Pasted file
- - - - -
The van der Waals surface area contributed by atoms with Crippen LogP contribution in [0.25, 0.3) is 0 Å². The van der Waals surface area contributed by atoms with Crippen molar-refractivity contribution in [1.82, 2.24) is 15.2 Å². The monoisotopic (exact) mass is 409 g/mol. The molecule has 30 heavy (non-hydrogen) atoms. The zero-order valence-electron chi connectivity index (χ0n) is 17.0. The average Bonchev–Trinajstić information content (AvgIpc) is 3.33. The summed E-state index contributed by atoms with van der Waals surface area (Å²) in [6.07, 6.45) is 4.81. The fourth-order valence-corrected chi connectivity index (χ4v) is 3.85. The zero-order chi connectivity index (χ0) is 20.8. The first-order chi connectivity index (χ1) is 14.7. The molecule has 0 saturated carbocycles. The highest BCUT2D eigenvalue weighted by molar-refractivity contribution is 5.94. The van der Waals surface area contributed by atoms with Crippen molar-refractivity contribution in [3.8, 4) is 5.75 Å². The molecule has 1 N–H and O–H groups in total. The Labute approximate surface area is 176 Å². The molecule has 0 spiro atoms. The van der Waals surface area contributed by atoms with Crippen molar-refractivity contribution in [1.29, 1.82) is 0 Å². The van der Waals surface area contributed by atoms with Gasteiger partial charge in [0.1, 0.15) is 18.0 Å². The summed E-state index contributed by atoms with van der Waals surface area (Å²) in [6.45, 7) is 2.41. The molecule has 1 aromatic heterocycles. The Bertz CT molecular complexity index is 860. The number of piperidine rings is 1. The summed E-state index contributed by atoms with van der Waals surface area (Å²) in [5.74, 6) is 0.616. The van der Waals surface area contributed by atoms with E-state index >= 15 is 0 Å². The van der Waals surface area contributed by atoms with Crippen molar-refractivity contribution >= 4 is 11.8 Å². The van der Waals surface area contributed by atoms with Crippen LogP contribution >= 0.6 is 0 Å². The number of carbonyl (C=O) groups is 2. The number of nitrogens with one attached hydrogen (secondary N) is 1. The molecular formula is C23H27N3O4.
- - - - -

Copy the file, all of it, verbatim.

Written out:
The van der Waals surface area contributed by atoms with Crippen LogP contribution in [0.25, 0.3) is 0 Å². The van der Waals surface area contributed by atoms with Crippen molar-refractivity contribution in [1.82, 2.24) is 15.2 Å². The monoisotopic (exact) mass is 409 g/mol. The molecule has 30 heavy (non-hydrogen) atoms. The zero-order valence-electron chi connectivity index (χ0n) is 17.0. The average Bonchev–Trinajstić information content (AvgIpc) is 3.33. The summed E-state index contributed by atoms with van der Waals surface area (Å²) in [6.07, 6.45) is 4.81. The fourth-order valence-corrected chi connectivity index (χ4v) is 3.85. The zero-order chi connectivity index (χ0) is 20.8. The first-order chi connectivity index (χ1) is 14.7. The molecule has 0 saturated carbocycles. The highest BCUT2D eigenvalue weighted by molar-refractivity contribution is 5.94. The van der Waals surface area contributed by atoms with Crippen molar-refractivity contribution in [3.8, 4) is 5.75 Å². The molecule has 1 N–H and O–H groups in total. The Labute approximate surface area is 176 Å². The molecule has 0 spiro atoms. The van der Waals surface area contributed by atoms with Crippen molar-refractivity contribution in [1.29, 1.82) is 0 Å². The van der Waals surface area contributed by atoms with Gasteiger partial charge in [0.1, 0.15) is 18.0 Å². The summed E-state index contributed by atoms with van der Waals surface area (Å²) in [6.45, 7) is 2.41. The molecule has 1 aromatic heterocycles. The Bertz CT molecular complexity index is 860. The number of piperidine rings is 1. The summed E-state index contributed by atoms with van der Waals surface area (Å²) in [5.74, 6) is 0.616. The van der Waals surface area contributed by atoms with E-state index >= 15 is 0 Å². The van der Waals surface area contributed by atoms with Crippen molar-refractivity contribution >= 4 is 11.8 Å². The van der Waals surface area contributed by atoms with Crippen LogP contribution >= 0.6 is 0 Å². The number of carbonyl (C=O) groups is 2. The number of nitrogens with one attached hydrogen (secondary N) is 1. The molecular formula is C23H27N3O4.